Sharp, Meadows and Leonard among frontrunners in classic clash at British Champs
With three big contenders for the title and a number of strong challengers, the women’s 800m looks set to be one of the most exciting contests at this weekend’s Sainsbury’s British Championships in Birmingham.
In the absence of Laura Muir and Jess Judd, who have opted for the 1500m, the quest for the national title should go down to a battle between the three other athletes who have achieved the world championship qualifying standard already this season – Lynsey Sharp, Jenny Meadows and Alison Leonard.
Although a place in the top two should be enough to secure automatic qualification for next month’s IAAF World Championships in Beijing, all three of the trio will have good reason to believe that they can win the event.
While Sharp is the reigning champion and the current national leader outdoors, having ran 2:00.37 to finish sixth at the New York Diamond League last month, Meadows, who was two places behind in that race, is the only British athlete to have broken two minutes this season, having done so twice indoors.
As for Leonard, who has run 2:00.50 in 2015, there will be confidence gained from having been selected for the European Team Championships in Russia, where she finished eighth. The 25-year-old will be going for her first British title having finished runner-up last year.
Shelayna Oskan-Clarke and Adelle Tracey will also be pushing for a place in the top three. Both have set PBs this season and have run close to the qualifying standard. A top-two finish for Oskan-Clarke could mean making her first world championship team, although Tracey has already been selected for this month’s European Athletics Under-23 Championships in Tallinn and is unlikely to be considered for Beijing.
Selection for either Sharp or Leonard would also mean qualification for their first world championships, while for Meadows, the 2009 world bronze medallist, it would be her fourth.
Emily Dudgeon, a Commonwealth semi-finalist last year, could also feature, while leading juniors such as Molly Long also have an opportunity to make an impression.
AW caught up with Sharp and Meadows earlier in the season while in America for the Eugene and New York Diamond League events, to find out a little more about their quest to make it to Beijing.
For Meadows, things seemed to be getting back on track in 2015 after struggling with injuries for the past three years. The 34-year-old, was in brilliant form during the winter, finishing the indoor season as the world leader with four of the five fastest times in the world. She suffered a virus, though, during the week of the European Indoor Championships and had to withdraw from the final.
Speaking after her race in New York, Meadows admitted the disappointment of that illness had affected her mentally and physically coming into the outdoor season.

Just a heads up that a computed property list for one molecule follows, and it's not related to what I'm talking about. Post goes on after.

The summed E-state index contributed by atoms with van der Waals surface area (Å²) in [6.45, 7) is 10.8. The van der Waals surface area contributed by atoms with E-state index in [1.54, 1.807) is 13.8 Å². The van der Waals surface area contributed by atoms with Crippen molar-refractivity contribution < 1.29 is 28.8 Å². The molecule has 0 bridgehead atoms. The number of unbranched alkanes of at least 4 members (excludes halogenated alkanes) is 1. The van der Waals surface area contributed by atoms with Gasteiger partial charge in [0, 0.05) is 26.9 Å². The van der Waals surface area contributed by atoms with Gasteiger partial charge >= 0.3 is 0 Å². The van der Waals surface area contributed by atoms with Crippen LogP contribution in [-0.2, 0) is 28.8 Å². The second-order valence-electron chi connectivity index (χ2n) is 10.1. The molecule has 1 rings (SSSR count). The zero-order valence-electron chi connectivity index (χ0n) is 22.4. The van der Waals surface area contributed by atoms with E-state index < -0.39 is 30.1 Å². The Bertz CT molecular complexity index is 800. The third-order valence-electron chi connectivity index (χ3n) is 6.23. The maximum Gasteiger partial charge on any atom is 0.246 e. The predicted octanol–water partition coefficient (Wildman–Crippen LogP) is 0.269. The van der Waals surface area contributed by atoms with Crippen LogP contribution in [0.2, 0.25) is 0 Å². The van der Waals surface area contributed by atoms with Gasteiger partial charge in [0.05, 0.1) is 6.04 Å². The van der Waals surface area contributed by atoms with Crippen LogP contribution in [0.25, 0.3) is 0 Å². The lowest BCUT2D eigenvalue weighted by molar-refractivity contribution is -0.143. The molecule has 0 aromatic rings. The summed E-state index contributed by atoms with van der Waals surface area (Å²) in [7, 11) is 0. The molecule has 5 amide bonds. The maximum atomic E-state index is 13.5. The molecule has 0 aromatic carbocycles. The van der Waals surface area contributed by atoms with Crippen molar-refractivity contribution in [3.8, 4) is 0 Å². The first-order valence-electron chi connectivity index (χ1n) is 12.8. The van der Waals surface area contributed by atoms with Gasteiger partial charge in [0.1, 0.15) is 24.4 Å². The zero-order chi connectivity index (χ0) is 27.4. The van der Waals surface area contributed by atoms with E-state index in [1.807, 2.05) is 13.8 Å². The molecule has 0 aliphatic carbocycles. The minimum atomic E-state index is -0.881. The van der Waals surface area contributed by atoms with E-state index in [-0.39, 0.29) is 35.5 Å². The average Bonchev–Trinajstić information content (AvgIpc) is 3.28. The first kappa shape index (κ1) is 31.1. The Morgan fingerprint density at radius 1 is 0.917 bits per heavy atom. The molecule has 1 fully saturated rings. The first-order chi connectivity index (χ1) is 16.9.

“I really felt for my own self esteem that I needed that indoor European gold medal and you know after three years of injuries and illnesses it was really amazing to get back in good shape,” she said. “It really knocked me getting ill. I really just wanted to have a tantrum and say life’s not fair and in training I kind of lost my killer instinct.”
She added: “I almost thought ‘I don’t know if I want to keep doing this or not, I don’t ever believe I’m going to be able to get my moment’.”
Now focused on having a good end to the year, she says she has learnt from the experience and has been trying to take things slowly. “I think the important thing that it’s taught me, is don’t count your eggs before they hatch.
“I felt like the European indoor title was mine to lose and you know there’s a lot of other girls out there on the day wanting to do that. I was in such good shape, I became run down, every session was so good,” she added.
“So it has been a case of trying to hold me back a little bit at the beginning of the outdoor season. Obviously my competitive nature doesn’t want that, but it’s good to do so, I have trust in the plan that we have and it’s worked before, so as long as I peak at the right time it should be good.”
After a brilliant 2014 in which she won European and Commonwealth silver, as well as finishing second in the Diamond League, Sharp is coming through nicely so far this year. Having run a season’s best in each of her races so far this season she looks on track to break two minutes once more.
Although she is yet to win a race this year, the 24-year-old doesn’t seem concerned and having gained her first full winter’s training since 2008, she remains confident that she will peak at the right time once more. Even if she admits it’s been difficult to focus on the worlds when others have been running such fast times.
“It’s just difficult to remain focused on worlds especially when everyone’s season’s different. Some people come out fast, I never really do, so yeah I’m just gradually taking chunks off, going in the right direction,” she said.
“Hopefully I’ll peak at the worlds. Obviously last year I peaked for the Europeans, so that’s what the season is about. It’s all fine and well doing well at the Diamond Leagues, but medals are what counts really. As long as I peak at worlds I’ll take that as a success.”
» The heats of the women’s 800m at the Sainsbury’s British Championships are 3:35pm on Saturday July 4 with the final at 5:14pm on Sunday July 5